In the past several decades, one of Japan’s first automobile safety innovators has become known as a mass producer of potentially dangerous airbags. At least thirty-four automobile, truck, and van manufacturers using Takata airbags were caught up in what became the world’s largest auto safety recall.
Takata: A History of Safety-Conscious Development and Trust Earned Over Time
Takata started in 1933 as a producer of parachute lifelines, then entered the seat belt market as it grew rapidly in the 1950s. They built Japan’s first crash-test facility for seat belt testing using real-world conditions. After bankruptcy, they continue as an auto and non-auto safety equipment provider.
A Messy and Confusing Blame and Recall Process
Takata became a worldwide leader in and dominant supplier of seat belt and airbag products. This dominance led to a high-stakes situation where both Takata and its dozens of major customers were exposed to the risk of recall if products were proven defective. In one case, Takata seat belt problems were initially blamed on external causes including mishandling by users. The U.S. government eventually determined that strong sunlight in southern U.S. regions was weakening the ABS plastic in buckle mechanisms.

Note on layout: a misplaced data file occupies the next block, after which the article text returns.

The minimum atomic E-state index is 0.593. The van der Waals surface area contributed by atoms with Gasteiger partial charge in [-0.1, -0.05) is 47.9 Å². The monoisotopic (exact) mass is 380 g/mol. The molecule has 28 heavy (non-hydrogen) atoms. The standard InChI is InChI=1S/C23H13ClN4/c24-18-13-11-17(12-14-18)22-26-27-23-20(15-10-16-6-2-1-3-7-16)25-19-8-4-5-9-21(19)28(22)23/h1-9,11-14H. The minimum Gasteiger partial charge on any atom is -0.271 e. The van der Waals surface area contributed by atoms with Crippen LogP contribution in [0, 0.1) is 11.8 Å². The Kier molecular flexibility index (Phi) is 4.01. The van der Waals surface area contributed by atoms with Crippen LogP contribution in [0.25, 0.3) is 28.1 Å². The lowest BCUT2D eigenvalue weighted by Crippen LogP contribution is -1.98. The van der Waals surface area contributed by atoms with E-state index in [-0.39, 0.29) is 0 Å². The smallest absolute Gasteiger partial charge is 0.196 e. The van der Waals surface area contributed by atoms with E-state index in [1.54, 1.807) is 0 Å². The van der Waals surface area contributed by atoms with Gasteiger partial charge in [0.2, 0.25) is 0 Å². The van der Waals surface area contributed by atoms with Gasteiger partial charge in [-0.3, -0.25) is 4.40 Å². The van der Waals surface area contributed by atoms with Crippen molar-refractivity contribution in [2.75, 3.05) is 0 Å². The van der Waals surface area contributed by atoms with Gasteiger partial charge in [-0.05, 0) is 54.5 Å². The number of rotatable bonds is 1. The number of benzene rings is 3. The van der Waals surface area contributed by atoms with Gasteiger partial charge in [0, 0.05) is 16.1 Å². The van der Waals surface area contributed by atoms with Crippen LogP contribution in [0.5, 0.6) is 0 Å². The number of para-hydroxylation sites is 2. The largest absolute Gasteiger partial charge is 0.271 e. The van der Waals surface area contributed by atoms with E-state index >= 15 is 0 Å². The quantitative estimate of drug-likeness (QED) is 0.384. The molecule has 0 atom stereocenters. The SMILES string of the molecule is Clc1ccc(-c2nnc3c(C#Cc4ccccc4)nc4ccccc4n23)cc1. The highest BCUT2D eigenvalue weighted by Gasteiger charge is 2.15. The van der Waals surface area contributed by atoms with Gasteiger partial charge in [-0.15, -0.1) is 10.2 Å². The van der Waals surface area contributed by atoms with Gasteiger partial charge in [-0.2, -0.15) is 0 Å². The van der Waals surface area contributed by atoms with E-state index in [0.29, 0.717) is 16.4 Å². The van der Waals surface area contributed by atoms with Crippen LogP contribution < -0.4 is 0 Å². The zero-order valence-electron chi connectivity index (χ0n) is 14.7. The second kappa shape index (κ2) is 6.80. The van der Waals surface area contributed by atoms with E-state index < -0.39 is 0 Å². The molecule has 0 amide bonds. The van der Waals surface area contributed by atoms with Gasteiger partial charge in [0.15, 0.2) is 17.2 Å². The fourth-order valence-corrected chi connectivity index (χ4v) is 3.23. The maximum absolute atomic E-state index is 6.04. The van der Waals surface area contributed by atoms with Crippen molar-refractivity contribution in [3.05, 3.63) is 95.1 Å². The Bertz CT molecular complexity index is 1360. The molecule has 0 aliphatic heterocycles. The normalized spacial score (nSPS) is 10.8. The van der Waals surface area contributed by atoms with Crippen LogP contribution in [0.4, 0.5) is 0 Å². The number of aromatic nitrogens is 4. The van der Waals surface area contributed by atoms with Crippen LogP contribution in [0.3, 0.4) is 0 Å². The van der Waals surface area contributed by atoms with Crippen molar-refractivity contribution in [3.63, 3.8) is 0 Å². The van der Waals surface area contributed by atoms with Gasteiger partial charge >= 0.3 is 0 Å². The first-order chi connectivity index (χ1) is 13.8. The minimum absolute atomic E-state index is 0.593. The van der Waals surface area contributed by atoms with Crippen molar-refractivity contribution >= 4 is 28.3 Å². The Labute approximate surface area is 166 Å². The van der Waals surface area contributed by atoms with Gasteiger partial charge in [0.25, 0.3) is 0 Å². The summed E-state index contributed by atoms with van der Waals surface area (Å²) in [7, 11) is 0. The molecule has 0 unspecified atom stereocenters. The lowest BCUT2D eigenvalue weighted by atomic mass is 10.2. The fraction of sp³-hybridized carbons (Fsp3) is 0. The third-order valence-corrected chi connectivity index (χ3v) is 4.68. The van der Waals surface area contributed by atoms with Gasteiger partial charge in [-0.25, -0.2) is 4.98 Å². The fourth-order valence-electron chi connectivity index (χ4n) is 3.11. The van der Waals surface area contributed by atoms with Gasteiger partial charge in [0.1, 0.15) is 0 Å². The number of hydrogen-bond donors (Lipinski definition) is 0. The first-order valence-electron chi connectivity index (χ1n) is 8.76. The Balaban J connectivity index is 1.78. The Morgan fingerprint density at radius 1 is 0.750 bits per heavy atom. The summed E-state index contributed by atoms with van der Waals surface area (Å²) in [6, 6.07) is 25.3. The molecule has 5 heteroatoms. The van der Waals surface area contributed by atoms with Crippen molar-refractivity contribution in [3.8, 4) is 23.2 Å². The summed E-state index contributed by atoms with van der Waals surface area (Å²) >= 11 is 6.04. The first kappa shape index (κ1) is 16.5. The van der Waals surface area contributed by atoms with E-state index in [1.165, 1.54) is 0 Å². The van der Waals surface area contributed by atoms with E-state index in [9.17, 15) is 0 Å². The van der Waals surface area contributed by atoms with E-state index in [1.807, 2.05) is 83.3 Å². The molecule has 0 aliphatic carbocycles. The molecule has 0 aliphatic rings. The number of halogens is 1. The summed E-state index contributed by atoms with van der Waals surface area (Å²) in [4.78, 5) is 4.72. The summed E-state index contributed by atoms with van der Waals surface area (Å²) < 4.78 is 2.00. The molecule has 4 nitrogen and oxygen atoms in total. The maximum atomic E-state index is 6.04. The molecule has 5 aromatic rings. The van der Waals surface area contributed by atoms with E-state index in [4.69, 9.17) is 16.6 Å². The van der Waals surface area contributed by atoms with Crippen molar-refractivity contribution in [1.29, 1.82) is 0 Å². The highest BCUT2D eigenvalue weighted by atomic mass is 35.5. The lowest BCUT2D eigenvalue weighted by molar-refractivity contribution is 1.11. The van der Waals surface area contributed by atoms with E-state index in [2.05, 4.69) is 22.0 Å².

Takata airbag problems were initially thought to be caused by environmental moisture effects on the propellant. Eventually, the discovery of both manufacturing and production documentation faults at their Mexican plant led to tens of millions of airbag and vehicle recalls from dozens of manufacturers and governments across the globe. There were at least 24 deaths and hundreds of injuries as of 2018.
Where Things Stand Today with Takata Airbags
Overcome by endless lawsuits and compensation demands, Takata filed for bankruptcy in 2017. It now operates as Joyson Safety Systems, a Michigan-based subsidiary of a Chinese firm.
Are Other Airbag Sources Trustworthy?
In the last decade, the U.S. National Highway Traffic Safety Administration has investigated problems with approximately 12.3 million ZF-TRW airbags for failure to deploy in accidents and related problems. In these cases, the problem may be with crash sensors rather than airbag inflation mechanisms. Generally, the complexity and demanding technologies involved in airbags have led to a number of problems and recalls of products made by multiple manufacturers.